Frequently Asked Questions About West Nile Virus

What are the symptoms and how is it transmitted?

What is West Nile Virus?

West Nile virus (WNV) is a virus carried by mosquitoes that can cause illness in humans. It was first found in North America in New York City during the summer of 1999 and has since spread dramatically into other parts of the U.S. and Canada. It was first identified in Waterloo Region in the summer of 2001.

How does it spread?

WNV usually circulates within a bird-mosquito cycle. Birds carry the virus; mosquitoes bite the birds and become infected. Mosquitoes then bite other animals and birds, passing the virus on. People can become infected when they are bitten by an infected mosquito.

Can you catch it from someone who is infected?

There is no evidence to suggest that WNV can spread directly from person to person. There is also no evidence that the virus spreads directly from birds or animals to humans. People become infected from the bite of an infected mosquito.

People can contract WNV following a blood transfusion with infected blood. Canadian Blood Services has put protocols in place to help prevent this from happening.

How would I know if I have it and what should I do?

Most people who become infected with WNV do not experience symptoms. For those who do become ill (about 20%) symptoms can occur within three to 15 days of being bitten by an infected mosquito. Symptoms include mild fever, headache, muscle aches, stiff neck, swollen glands and skin rash.

A much smaller number of people might develop encephalitis, or swelling of the brain, and may experience prolonged muscle weakness and neurological problems. This is a serious illness. Recovery can take up to a year. Death occurs in three to 15% of cases.

Although WNV has been identified in a wide range of ages, people over 50 years or with weakened immune systems are more likely to develop encephalitis. If you are experiencing any of the symptoms noted above, please contact a qualified health practitioner immediately.

Is there a cure?

There is no specific  treatment or cure for WNV, but the symptoms and complications can be treated. Most people recover on their own. It has been shown that 50% of people with encephalitis still have significant symptoms one year after the onset of illness.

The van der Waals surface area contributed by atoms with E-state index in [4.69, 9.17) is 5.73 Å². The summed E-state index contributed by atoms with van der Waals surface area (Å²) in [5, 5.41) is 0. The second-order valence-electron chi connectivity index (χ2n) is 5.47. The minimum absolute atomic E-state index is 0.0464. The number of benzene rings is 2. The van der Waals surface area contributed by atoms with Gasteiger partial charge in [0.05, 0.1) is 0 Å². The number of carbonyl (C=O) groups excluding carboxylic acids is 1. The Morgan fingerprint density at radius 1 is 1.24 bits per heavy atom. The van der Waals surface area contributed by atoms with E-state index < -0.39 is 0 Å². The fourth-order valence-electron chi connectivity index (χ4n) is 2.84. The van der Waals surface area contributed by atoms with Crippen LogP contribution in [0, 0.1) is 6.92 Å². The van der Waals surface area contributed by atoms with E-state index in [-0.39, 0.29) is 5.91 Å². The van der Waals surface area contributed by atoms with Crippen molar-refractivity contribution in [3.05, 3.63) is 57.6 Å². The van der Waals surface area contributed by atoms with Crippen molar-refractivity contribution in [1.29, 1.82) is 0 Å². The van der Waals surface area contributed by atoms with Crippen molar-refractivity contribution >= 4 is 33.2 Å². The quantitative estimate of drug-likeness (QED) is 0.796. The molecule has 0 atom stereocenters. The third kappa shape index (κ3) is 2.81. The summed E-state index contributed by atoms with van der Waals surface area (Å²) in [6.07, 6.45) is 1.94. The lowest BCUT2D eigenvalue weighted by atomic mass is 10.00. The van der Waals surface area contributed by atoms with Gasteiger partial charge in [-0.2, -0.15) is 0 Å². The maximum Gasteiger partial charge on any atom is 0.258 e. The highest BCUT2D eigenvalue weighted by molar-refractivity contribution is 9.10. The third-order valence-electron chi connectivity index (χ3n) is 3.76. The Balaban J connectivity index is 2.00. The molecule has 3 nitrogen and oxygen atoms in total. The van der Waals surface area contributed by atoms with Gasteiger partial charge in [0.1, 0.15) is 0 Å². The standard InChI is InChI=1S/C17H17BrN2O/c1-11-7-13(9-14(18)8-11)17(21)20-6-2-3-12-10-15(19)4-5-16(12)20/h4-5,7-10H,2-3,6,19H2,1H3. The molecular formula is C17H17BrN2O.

Can I develop immunity to the virus once I become infected?

When a person becomes infected with WNV, the body creates antibodies to fight the virus. These antibodies give the person immunity to the virus, which protects them against future infection. It is assumed that immunity will be lifelong, although it may decrease in later years. Since four out of five people infected with WNV do not become sick, some people may not know that they have been infected. Therefore, some people may not even be aware  they are immune to the virus.


How can I "Fight the Bite"?

How can I reduce my chances of exposure?

Several steps can be taken to minimize exposure to mosquitoes. These include eliminating standing water where mosquitoes breed, screening mosquitoes out of your home by fixing window screens, wearing protective clothing, and considering using an insect repellent containing DEET. To learn more about protecting yourself from WNV, see our Protecting Yourself page.

Where do mosquitoes breed?

Mosquitoes need wet areas with standing water to lay their eggs. A larva emerges out of the egg and develops into a pupa, remaining in the water during this entire maturation process until maturing into an adult and flying away.

It takes approximately 4-7 days for an egg to mature into an adult mosquito. By getting rid of stagnant and standing water around your home such as in birdbaths and other containers, you are eliminating their breeding grounds.

Are mosquitoes found in certain locations, such as swamps or birdbaths, more likely to carry the virus?

No. Although only certain species of mosquitoes carry the virus and different species of mosquitoes have preferred breeding sites, mosquitoes' location does not provide a reliable means of determining which ones carry the virus. Caution should be taken against all mosquitoes regardless of where they breed.

How important is it for me to eliminate standing water around my home?

Adult mosquitoes are usually found close to the original breeding sites where they were born. By eliminating standing water around your home, you significantly reduce the risk of getting bitten by an infected mosquito.

How can I prevent mosquitoes from breeding in the water on my pool cover?